Research published in the Asian Journal of Surgery showed that high-frequency ultrasound and the Thyroid Imaging Reporting and Data System (TI-RADS™) effectively evaluated patients with medullary thyroid carcinoma (MTC).
MTC is more malignant than other segregated thyroid cancers because it is highly aggressive, has a poor diagnosis, and is unresponsive to conventional chemotherapy or radiotherapy treatments. Therefore, early diagnosis and comprehensive preoperative assessments are essential.
According to the authors, “this is the first study which determines the sonographic risk factors linked with aggressive behavior in MCTs, using TI-RADS as the primary assessment method.”
Read more about medullary thyroid carcinoma diagnosis
The researchers conducted a retrospective analysis, selecting 127 patients from the database. Patients with MTC and preoperative sonographic images, comprising 47 male and 80 female patients (mean age, 51.8 ± 15.4 years old, range, 6-82 years), were included in the cohort. Two radiologists evaluated the clinical records and ultrasonic images, and all cases were scored retrospectively according to the TI-RADS.
Logistic regression analysis was carried out to identify the risk factors for aggressive behaviors of MTCs. Kaplan-Meier and log-rank tests were also used to determine survival proportions between different groups.
Female patients with MTCs outnumbered their male counterparts (1.7:1). According to a multivariable analysis, male sex was a specific risk factor for both metastasis (OR =4.471, P =.01) and perithyroidal invasion (OR =4.674, P =.004).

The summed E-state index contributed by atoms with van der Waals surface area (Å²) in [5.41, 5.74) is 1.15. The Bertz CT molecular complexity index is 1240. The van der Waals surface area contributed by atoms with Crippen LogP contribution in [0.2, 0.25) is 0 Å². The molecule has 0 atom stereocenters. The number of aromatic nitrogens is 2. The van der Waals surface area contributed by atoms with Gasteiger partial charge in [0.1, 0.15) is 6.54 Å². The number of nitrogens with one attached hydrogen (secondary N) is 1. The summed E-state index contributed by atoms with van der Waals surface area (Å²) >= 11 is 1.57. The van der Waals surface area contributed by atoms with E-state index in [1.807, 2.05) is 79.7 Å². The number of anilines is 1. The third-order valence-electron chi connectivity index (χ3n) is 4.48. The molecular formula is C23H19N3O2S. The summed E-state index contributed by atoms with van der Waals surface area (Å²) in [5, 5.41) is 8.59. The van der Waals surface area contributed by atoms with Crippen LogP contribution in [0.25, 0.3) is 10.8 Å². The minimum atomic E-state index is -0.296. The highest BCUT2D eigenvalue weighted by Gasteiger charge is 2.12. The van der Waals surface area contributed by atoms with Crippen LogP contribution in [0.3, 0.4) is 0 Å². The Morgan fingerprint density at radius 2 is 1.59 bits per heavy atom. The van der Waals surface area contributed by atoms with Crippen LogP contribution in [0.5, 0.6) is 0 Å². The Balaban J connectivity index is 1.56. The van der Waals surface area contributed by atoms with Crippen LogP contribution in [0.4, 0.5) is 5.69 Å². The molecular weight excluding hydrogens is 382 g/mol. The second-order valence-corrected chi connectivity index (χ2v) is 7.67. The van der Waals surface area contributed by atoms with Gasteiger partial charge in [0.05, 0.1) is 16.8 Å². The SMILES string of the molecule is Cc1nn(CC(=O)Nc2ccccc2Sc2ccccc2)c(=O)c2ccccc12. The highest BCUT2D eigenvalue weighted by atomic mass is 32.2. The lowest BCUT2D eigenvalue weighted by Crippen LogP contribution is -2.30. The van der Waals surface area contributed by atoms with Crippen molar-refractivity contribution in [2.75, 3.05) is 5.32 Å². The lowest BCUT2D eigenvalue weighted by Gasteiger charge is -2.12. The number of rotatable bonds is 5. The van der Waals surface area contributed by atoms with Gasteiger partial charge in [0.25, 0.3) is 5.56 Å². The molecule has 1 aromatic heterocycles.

On sonograms, the standard MTCs were visible as hypoechoic (96.9%) and solid nodules (94.5%).
The patient’s gender, margin of the nodule, and focality of the nodule were independent risk factors for metastasis, whereas, for perithyroidal invasion, sex of the patient and margin of the nodule were individual risk factors. Kaplan-Meier analysis showed that survival proportions differed between groups with or without perithyroidal extension (P =.002) but not between groups with or without metastasis (P =.473).
A kappa test was used to maintain uniformity between the reviewers. The consistency between the 2 assessors was relatively high (K value, 0.797-0.988).
The analysis demonstrated that high-frequency ultrasound and TI-RADS were useful methods for preoperative diagnosis of MTC. The patient’s gender and nodule margin were common risk factors for both metastasis and perithyroidal invasion, and the focality of the tumor was an additional independent risk factor for metastasis.
Ning C-p, Kim E-K. Sonographic risk factors of aggressive behaviors in medullary thyroid carcinomas.Asian J Surg. Published online Jun 11, 2021. doi:10.1016/j.asjsur.2021.05.036.